be at someone's desk?

Please imagine a context like this:
I am online on yahoo and I see my friend online, but when I pm her, she gives no reply. Therefore I guess she must me in the “idle” state so I pm her again and say: “you must be not at your desk so let’s chat later”. In this case I use “not at your desk” because a computer is usually put on a desk :stuck_out_tongue: :roll: and so if my friend is “not at her desk”, she’s sitting in front of the PC screen and she can’t see my pm. Here are 2 things I want to ask:

  1. Is it ok for me to say so?
  2. Is the phrase “at someone’s desk” an idiom, and if yes, does it just refer to that context, or does it also refer to other cases in to mean that somebody is busy,etc…?

Many thanks
Nessie :slight_smile:

  1. Yes, it’s okay to say that.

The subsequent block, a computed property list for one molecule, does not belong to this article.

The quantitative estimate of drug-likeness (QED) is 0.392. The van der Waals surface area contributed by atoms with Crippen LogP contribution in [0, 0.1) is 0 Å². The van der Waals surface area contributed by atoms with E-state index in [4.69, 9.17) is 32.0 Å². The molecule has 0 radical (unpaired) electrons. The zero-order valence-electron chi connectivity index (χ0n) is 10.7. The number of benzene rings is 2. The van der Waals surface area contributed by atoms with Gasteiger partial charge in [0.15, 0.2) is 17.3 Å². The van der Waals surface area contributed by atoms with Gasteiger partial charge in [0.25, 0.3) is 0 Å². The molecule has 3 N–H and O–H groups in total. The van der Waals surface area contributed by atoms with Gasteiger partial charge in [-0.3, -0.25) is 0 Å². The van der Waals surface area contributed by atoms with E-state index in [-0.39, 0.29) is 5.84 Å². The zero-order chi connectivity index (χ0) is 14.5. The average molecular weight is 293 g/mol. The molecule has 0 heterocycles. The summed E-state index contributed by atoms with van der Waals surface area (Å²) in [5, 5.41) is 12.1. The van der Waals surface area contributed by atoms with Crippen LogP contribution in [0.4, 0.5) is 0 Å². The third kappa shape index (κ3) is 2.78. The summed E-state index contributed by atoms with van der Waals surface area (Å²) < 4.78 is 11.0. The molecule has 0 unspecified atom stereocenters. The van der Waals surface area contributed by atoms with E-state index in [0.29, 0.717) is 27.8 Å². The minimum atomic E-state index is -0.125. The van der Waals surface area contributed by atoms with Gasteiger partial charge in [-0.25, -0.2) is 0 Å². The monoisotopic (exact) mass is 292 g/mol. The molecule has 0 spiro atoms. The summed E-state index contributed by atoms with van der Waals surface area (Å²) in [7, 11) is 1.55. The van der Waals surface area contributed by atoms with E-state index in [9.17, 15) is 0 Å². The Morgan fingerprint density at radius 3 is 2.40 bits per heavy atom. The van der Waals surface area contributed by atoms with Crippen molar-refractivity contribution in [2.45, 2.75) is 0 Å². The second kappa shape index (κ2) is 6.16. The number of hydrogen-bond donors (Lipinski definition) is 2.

2. “At your desk” literally means “at your desk”.

Sometimes when I call someone at their place of business, I’ll get their voicemail message, which will say, “You have reached the desk of Joe Shmoe. I’m not here right now, but if you leave a message, I’ll contact you as soon as I can.” Usually I leave a message like, “Hello, Mr. Desk. When you return, will you please find Joe Shmoe and ask him to call me?”

Thanks a lot, Jamie :slight_smile:
And in you example, is that message formal enough or does it relates to something like a bit of joking? :stuck_out_tongue:

It’s a joke based on the words the person uses in his voicemail. He doesn’t say you’ve reached him, but that you’ve reached his desk. But then he says, “I’m not here right now.” The pronoun “I” could be understood as referring to the desk, and not to the person, so I address my message to the desk and not to the person.

Got it now, thanks a lot, Jamie :wink: